South Africa's advertising restrictions at times make the draconian coronavirus lockdown regulations look like the rules for a children's tea party.
We have an advertising regulatory system where one complaint (yes, that is correct, one out of 57 million people) can be enough to have a multimillion-rand ad campaign banned. If Bheki Cele wasn’t the big bwana of the police, he’d make a good ad regulator…
One of the companies which has felt the sting of that is Chicken Licken, whose fast-food clientele is overwhelmingly black. Last year, an expensive ad campaign was ordered to be pulled after the regulator found that a single complainant was justified in his feelings of anger that the “Big John” TV ad glorified colonialism.
I hope that the fried chicken franchise doesn’t end up in a similar predicament because of its latest ad, which could be classed by the nitpickers as “comparative advertising”, something which the closed old boys’ club of South African advertising did decades ago.
The reason why the famous BMW “Beats the Benz” ad from the early 1990s was only flighted over a weekend and withdrawn on the Monday was because Mercedes would no doubt have gone to the then Advertising Standards Authority to complain about its brand being disparaged by their fellow Germans.
In saying that I hope Chicken Licken doesn’t end up again being dragged before the Advertising Regulatory Board of South Africa. I would point out that I have not always been a fan of the brand and some of its business methods. Included in those were registering the common phrase “soul food” and legally intimidating anyone using a phrase only vaguely similar to it.
However, these days, Chicken Licken is quite often taking the place of Nando’s in the cheeky ad stakes. And both brands have been taking potshots at the elephant in the fast food room, KFC (or Kentucky Fried Chicken to give it its correct name).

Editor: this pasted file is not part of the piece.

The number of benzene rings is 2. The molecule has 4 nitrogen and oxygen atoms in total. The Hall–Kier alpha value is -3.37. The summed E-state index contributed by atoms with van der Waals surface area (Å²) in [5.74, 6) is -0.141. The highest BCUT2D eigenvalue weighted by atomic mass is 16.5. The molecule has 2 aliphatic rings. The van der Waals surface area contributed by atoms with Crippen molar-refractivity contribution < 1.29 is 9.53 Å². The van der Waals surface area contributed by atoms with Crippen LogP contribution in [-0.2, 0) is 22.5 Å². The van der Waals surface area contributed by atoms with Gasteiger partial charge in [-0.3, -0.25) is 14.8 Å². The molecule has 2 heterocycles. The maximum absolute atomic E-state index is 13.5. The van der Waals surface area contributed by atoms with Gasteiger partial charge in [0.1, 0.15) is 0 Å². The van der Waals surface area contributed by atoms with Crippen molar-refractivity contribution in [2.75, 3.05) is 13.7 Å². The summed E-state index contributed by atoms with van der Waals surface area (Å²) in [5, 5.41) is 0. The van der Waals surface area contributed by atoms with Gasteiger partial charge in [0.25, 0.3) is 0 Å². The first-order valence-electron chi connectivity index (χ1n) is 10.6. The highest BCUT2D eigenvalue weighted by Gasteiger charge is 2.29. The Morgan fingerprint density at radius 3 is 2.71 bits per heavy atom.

The latest expensive dip at KFC from Chicken Licken is actually quite clever and amusing.
Chicken Licken’s ad agency, Joe Public, shot their spot in small town Kentucky, home of KFC, the brand made famous by Colonel Sanders. They cheekily put up a billboard, showing the ridiculously low prices (in US dollars that is) of their South African EasyBucks special meal combos.
Then they chatted to the locals about it … and found them disbelieving that anyone, anywhere, could sell a fried chicken meal for so little.
It’s earthy, it’s real and it makes the point that even in Kentucky, “everyone’s talking about it” (the Chicken Licken deal, no doubt).
It gets an Orchid for Chicken Licken, for Joe Public and for production house Burley Boys and its director, Katlego Baaitse. And now’s the perfect time to be running it because we need something to take our imprisoned minds off you-know-what…
From awesome to abysmal in one amateurish video.
The Department of Human Settlements, Water and Sanitation, along with the Water Research Commission, decided out of the goodness of their hearts (and the fatness of the tender, no doubt) to make a public service video featuring a cluster of alleged South African singing talent.
It is also stingingly ironic that the Department, which has singularly failed in its mandate to deliver clean water to South African citizens – and has been dogged by plenty of claims of inefficiency, never mind corruption – should be preaching to people without access to water that they should wash their hands.
If it weren’t for Cyril Ramaphosa and Zweli Mhkize, one might be tempted to change the name of Union Buildings to Comedy Central…
So, an Onion to the department of human settlements, water and sanitation, along with the Water Research Commission. Next time, use the money to buy more water tanks for informal settlements…
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Brendan Seery has been in the news business for most of his life, covering coups, wars, famines - and some funny stories - across Africa. Brendan Seery's Orchids and Onions column ran each week in the Saturday Star in Johannesburg and the Weekend Argus in Cape Town. Contact him now on moc.liamg@4snoinodnasdihcro
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